Mary Parker, president and CEO of All(n)1 Security Services, and Nancy Juneau, CEO of Juneau Construction, are prime examples of the owners Womenetics is hoping to help.

Parker, a 2010 POW honoree, founded her security business in 2001 after leaving another firm with no exit plan.

“I didn't realize the emotional impact of my decision until New Year's Day,” she said. “I realized that everyone would go back to work that week and I didn't have a job.”

Today, Parker said, the Atlanta-based company employs more than 200 people in four states and is planning to expand into other U.S. and international markets.

“We are the only nationally certified African-American female-owned full-service security provider in the country,” Parker said.

Juneau started her construction company in February 1997 shortly after the big construction boom for the ’96 Olympics.

“We had many folks tell us it would be a terrible time to start a construction company,” she said.

Juneau said, however, that she and her husband had had enough of working for other people.

Although funding and bonding insurance was hard to come by, they made it work. Today the Cobb County construction company is ranked sixth among the Atlanta Business Chronicle’s top 25 female-owned companies in the city.

Parker, who started All(n)1 in her kitchen, said that being a woman in a male-dominated environment has been her biggest challenge by far.

By establishing a stellar track record in performance, she managed to overcome not only gender stereotypes but race as well. Getting over the funding hurdle has not been as easy.

She said access to capital continues to be an issue for women and minority-owned businesses.

“Although women hold top positions in Fortune 100 and 500 companies across America, in government agencies, including the White House, we’re still perceived as not being strong enough, assertive enough, or do not understand financial management,” Parker said.

“That’s the conundrum,” said Ellen Adair Wyche, Womenetics’ director of strategy and programs.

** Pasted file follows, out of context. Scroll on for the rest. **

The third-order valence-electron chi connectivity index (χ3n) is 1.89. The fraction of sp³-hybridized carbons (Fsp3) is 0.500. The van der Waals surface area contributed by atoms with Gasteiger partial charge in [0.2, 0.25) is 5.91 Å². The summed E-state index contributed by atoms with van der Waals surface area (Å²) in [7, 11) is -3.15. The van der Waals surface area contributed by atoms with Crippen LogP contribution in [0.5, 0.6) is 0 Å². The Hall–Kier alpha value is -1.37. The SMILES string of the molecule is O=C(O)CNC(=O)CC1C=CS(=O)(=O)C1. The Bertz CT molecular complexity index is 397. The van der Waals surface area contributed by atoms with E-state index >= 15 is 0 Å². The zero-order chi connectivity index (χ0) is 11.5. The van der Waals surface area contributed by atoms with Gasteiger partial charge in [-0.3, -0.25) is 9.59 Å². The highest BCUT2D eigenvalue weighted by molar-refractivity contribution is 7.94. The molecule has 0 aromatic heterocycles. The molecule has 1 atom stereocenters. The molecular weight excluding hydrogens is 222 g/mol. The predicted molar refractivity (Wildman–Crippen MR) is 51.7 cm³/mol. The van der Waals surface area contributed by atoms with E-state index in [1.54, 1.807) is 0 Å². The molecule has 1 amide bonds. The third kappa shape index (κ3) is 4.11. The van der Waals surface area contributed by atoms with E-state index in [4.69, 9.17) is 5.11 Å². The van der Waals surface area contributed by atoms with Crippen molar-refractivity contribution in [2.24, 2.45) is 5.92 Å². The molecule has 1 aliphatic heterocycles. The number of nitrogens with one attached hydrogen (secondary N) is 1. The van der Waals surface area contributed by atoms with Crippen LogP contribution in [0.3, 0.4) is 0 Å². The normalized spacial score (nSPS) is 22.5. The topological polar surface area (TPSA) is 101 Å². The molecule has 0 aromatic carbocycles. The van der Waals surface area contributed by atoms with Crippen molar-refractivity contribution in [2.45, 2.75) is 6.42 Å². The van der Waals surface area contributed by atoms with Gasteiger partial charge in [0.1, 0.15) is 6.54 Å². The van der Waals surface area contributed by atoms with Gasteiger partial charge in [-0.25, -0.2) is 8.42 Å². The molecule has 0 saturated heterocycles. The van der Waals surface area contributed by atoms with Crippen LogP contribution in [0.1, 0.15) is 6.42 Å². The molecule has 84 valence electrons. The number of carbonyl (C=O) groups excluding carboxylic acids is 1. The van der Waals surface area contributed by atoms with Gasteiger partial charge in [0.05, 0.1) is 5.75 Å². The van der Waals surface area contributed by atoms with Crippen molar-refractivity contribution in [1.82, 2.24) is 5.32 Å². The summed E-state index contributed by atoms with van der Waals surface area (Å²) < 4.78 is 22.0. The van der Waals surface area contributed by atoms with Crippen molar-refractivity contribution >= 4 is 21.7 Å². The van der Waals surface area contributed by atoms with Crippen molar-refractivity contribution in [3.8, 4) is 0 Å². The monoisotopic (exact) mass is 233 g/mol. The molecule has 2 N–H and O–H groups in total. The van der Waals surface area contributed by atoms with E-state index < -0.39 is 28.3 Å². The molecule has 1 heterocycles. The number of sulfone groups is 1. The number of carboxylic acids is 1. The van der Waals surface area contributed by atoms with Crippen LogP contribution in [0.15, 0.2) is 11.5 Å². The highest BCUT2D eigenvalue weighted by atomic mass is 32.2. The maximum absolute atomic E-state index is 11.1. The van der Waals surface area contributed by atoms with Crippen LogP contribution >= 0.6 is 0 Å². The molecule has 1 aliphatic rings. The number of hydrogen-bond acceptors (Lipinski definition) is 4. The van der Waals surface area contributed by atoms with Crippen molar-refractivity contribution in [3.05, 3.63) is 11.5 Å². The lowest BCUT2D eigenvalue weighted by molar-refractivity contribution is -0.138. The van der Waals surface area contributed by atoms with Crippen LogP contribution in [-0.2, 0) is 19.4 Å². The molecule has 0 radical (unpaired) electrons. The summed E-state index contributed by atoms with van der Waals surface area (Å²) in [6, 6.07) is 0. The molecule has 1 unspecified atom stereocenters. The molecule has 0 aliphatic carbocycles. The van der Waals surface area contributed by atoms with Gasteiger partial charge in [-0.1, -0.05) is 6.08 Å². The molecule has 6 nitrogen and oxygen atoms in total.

It helps, Parker said,  to know that Marchant and Womenetics support what women are doing.

“Elisabeth Marchant is certainly no stranger to women in Atlanta,” Parker said. “Along with many of my colleagues, we consider Elisabeth a friend to women-owned businesses.”

And although women put together thorough business plans, Marchant said they rarely ask for enough money because they don't have the confidence.

But that’s where Womenetics comes in. It fans the flames of women’s dreams.

“We are 100 percent focused on the business woman,” Marchant said. “We’re talking about this huge talent pool that is not being tapped.”

At the POW luncheon in May, the keynote speaker said that economists are saying forget China, forget India, forget the Internet. Women are the economic drivers.

“It’s extremely exciting that Georgia ranks first in women-owned businesses,” Marchant said. “But what we continue to ask is what can we do to support those businesses and take them from passion to profitability, generate more revenue and create more jobs?”

If you go

What: Entrepreneurs Symposium: "Turning Vision into Value"

When: 7:30-11:45 a.m. June 23

Where: The Cobb Energy Centre

For more information: Call 404-816-7224 or log onto www.womenetics.com/events/details/31-entrepreneurs-2011-turning-vision-into-value